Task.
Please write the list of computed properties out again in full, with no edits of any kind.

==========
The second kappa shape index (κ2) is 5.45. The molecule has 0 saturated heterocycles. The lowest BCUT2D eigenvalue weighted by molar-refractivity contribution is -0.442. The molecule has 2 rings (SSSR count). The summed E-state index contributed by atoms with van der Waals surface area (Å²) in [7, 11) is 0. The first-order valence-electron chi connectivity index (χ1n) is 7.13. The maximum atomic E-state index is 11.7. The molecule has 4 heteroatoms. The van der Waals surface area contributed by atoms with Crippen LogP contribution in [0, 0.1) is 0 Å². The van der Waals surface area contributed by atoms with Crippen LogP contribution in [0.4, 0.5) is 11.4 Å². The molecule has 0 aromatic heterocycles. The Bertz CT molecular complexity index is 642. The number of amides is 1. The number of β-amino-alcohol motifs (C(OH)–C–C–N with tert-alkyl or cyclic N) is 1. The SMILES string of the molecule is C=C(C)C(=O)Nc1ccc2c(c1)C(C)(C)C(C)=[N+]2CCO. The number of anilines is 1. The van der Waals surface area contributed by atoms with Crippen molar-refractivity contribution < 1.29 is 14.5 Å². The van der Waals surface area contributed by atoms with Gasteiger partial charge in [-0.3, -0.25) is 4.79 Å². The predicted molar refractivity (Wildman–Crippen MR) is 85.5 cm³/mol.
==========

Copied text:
The second kappa shape index (κ2) is 5.45. The molecule has 0 saturated heterocycles. The lowest BCUT2D eigenvalue weighted by molar-refractivity contribution is -0.442. The molecule has 2 rings (SSSR count). The summed E-state index contributed by atoms with van der Waals surface area (Å²) in [7, 11) is 0. The first-order valence-electron chi connectivity index (χ1n) is 7.13. The maximum atomic E-state index is 11.7. The molecule has 4 heteroatoms. The van der Waals surface area contributed by atoms with Crippen LogP contribution in [0, 0.1) is 0 Å². The van der Waals surface area contributed by atoms with Crippen LogP contribution in [0.4, 0.5) is 11.4 Å². The molecule has 0 aromatic heterocycles. The Bertz CT molecular complexity index is 642. The number of amides is 1. The number of β-amino-alcohol motifs (C(OH)–C–C–N with tert-alkyl or cyclic N) is 1. The SMILES string of the molecule is C=C(C)C(=O)Nc1ccc2c(c1)C(C)(C)C(C)=[N+]2CCO. The number of anilines is 1. The van der Waals surface area contributed by atoms with Crippen molar-refractivity contribution < 1.29 is 14.5 Å². The van der Waals surface area contributed by atoms with Gasteiger partial charge in [-0.3, -0.25) is 4.79 Å². The predicted molar refractivity (Wildman–Crippen MR) is 85.5 cm³/mol.